The most deadly recreational drug has become the most popular, in Monterey County and everywhere.
Thursday, October 13, 2005
Around 5:30pm on July 16, 2004, Pacific Grove police received an anonymous tip that a man was in his home at 316 Prescott Lane cooking and using methamphetamines. It was an unusual tip, but when officers Daniel Borgeson and Dawn Delfino responded to the call they witnessed 34-year-old Frank Abbruzzetti taking a hit off a meth pipe through the open front door.
Completely busted and totally high, Abbruzzetti made no attempts to flee or hide the large-scale home meth laboratory which cluttered his home like some kind of wicked Rube Goldberg apparatus.
For more than a year, Abbruzzetti had been successfully running the biggest meth lab in Pacific Grove history, but he had gotten careless—as manufacturers who also use meth frequently do. The smell from the chemicals used to make the drug were overpowering; the amount of foot traffic was becoming impossible to ignore; and theft rates were skyrocketing in the neighborhood. By all accounts, it was only a matter of time before he went down. Abbruzzetti had become too complacent, too high, too greedy.
At the time of his arrest, officials estimated that Abbruzzetti had enough materials to make $500,000 worth of methamphetamines.
Police promptly arrested the dazed Abbruzzetti along with the two female “companions” hanging around the house at the time of the arrest. When the cops entered the house, they discovered the extent of Abbruzzetti’s operation. It was unlike anything they’d ever seen in “America’s Last Hometown.”
Detective Sergeant Doug Dahmen of the sheriff’s office did a five-year study from 1992-1997 which illustrated a 1,500-percent increase in meth-related bookings in Monterey County jails.
With the assistance of the California Department of Justice, Bureau of Narcotics Enforcement, and two commercial hazardous materials crews, they removed more than 75 pounds of Ephedra sinica, a precursor for the manufacture of methamphetamine, from Abbruzzetti’s home. They also removed a variety of reagents, such as red phosphorous, methanol, acetone, denatured alcohol and sodium hydroxide. Agents filled numerous haz-mat drums with laboratory paraphernalia such as drums, contaminated containers, beakers, plastic and rubber tubing and cookers, and took them away. They discovered that Abbruzzetti had been dumping a portion of the contaminants into the back yard of the rental property.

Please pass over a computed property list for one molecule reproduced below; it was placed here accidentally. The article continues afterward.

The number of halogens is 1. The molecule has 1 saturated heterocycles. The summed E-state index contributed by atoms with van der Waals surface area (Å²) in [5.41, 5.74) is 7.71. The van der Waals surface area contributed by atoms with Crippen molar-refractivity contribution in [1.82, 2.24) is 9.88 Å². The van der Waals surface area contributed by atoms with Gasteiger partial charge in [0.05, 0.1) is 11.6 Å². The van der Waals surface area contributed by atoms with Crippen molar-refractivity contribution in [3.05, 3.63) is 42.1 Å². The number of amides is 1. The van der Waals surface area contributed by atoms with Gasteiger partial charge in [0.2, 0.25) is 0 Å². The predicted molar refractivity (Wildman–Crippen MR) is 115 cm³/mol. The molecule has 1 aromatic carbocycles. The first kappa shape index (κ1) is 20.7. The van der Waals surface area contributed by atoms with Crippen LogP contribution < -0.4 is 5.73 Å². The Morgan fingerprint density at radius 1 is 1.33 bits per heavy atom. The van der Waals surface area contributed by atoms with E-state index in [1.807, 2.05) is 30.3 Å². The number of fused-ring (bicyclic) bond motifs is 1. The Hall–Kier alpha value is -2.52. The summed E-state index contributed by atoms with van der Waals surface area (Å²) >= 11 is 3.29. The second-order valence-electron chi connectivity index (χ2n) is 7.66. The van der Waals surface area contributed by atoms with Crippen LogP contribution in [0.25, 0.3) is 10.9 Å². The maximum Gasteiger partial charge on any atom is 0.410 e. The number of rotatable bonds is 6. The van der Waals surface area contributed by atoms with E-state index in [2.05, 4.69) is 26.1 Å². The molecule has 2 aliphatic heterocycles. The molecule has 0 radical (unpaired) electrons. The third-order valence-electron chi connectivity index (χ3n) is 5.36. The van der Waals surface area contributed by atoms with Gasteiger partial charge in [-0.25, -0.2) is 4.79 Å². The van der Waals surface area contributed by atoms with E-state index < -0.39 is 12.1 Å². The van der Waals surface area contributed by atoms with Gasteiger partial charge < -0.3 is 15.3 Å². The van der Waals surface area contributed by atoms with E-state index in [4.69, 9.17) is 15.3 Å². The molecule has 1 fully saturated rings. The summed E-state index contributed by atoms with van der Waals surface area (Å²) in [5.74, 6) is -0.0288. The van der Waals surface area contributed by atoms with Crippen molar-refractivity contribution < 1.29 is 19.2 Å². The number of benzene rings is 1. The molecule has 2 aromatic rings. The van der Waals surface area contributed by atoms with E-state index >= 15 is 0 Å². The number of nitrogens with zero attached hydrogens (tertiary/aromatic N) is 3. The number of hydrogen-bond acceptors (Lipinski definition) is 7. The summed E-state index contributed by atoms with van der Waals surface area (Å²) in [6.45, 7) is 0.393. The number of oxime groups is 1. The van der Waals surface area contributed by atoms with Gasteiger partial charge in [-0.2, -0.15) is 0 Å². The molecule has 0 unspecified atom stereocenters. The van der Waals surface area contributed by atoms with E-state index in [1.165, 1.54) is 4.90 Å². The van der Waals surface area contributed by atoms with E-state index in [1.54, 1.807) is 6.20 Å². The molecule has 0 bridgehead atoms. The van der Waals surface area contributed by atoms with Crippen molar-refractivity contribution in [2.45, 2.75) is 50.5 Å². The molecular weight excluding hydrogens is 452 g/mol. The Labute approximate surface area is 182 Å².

Following an investigation, Abbruzzetti was charged with possession of methamphetamine, manufacturing methamphetamine, sales of methamphetamine and possession of methamphetamine precursors. His bail was set at $80,000 and he was lodged in the Monterey County jail. His female companions were questioned and released without charges.
It was a huge bust for the Pacific Grove Police Department, yet it was unsettling. This tiny coastal hamlet seemed like the last place one would expect to find a meth lab.
“I think it worked for the manufacturer because few people in Pacific Grove knew anything about methamphetamines,” Deputy District Attorney Ann Hills says. “They might see Abbruzzetti wheeling in ephedra leaves and think that he was just doing some organic gardening. He could have gone undetected for who knows how long. It’s the last thing you’d expect in Pacific Grove. It definitely helped him escape detection, to a point.”
If Abbruzzetti’s story has a point, it’s that meth is everywhere. In the last decade this amphetamine derivative has rapidly clawed its way up the recreational drug chain to perch upon the throne like some mad, toothless king. Traditionally it’s been a domestic drug. It’s made here and it’s made cheaply. It makes users feel like superheroes—10-feet-tall and bulletproof, supremely confident and optimistic, even as it devastates their bodies, minds and lives. And it is lethally addictive. As a result, there is no demographic for meth users.
“Demographically it reflects the community,” says Monterey County Deputy District Attorney Todd Hornick. “It’s across the board. It’s certainly not ethnic or age or class specific. It runs the gamut.”
A majority of meth users go about their addictions while holding down jobs and raising families. For those who can maintain the habit, meth is just another substance. Seemingly “normal” people have the stuff on hand.